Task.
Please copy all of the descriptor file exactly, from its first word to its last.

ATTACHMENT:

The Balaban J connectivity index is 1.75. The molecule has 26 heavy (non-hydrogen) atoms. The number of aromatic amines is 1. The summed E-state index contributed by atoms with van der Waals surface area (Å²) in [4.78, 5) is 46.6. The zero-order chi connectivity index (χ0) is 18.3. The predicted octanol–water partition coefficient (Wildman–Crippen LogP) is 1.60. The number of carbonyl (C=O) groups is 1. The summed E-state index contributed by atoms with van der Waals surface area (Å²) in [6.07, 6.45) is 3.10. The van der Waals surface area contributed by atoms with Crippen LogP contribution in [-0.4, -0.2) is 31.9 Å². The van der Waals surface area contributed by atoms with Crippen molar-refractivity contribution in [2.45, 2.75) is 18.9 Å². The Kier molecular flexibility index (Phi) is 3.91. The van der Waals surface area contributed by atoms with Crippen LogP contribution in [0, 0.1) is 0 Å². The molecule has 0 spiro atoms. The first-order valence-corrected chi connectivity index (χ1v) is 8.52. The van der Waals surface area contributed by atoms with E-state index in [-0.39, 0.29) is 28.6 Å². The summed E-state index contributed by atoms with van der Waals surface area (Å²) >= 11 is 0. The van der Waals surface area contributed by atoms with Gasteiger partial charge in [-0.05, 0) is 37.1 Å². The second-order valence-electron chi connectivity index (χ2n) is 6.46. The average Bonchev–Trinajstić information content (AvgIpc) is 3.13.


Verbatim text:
The Balaban J connectivity index is 1.75. The molecule has 26 heavy (non-hydrogen) atoms. The number of aromatic amines is 1. The summed E-state index contributed by atoms with van der Waals surface area (Å²) in [4.78, 5) is 46.6. The zero-order chi connectivity index (χ0) is 18.3. The predicted octanol–water partition coefficient (Wildman–Crippen LogP) is 1.60. The number of carbonyl (C=O) groups is 1. The summed E-state index contributed by atoms with van der Waals surface area (Å²) in [6.07, 6.45) is 3.10. The van der Waals surface area contributed by atoms with Crippen LogP contribution in [-0.4, -0.2) is 31.9 Å². The van der Waals surface area contributed by atoms with Crippen molar-refractivity contribution in [2.45, 2.75) is 18.9 Å². The Kier molecular flexibility index (Phi) is 3.91. The van der Waals surface area contributed by atoms with Crippen LogP contribution in [0, 0.1) is 0 Å². The molecule has 0 spiro atoms. The first-order valence-corrected chi connectivity index (χ1v) is 8.52. The van der Waals surface area contributed by atoms with E-state index in [-0.39, 0.29) is 28.6 Å². The summed E-state index contributed by atoms with van der Waals surface area (Å²) >= 11 is 0. The van der Waals surface area contributed by atoms with Gasteiger partial charge in [-0.05, 0) is 37.1 Å². The second-order valence-electron chi connectivity index (χ2n) is 6.46. The average Bonchev–Trinajstić information content (AvgIpc) is 3.13.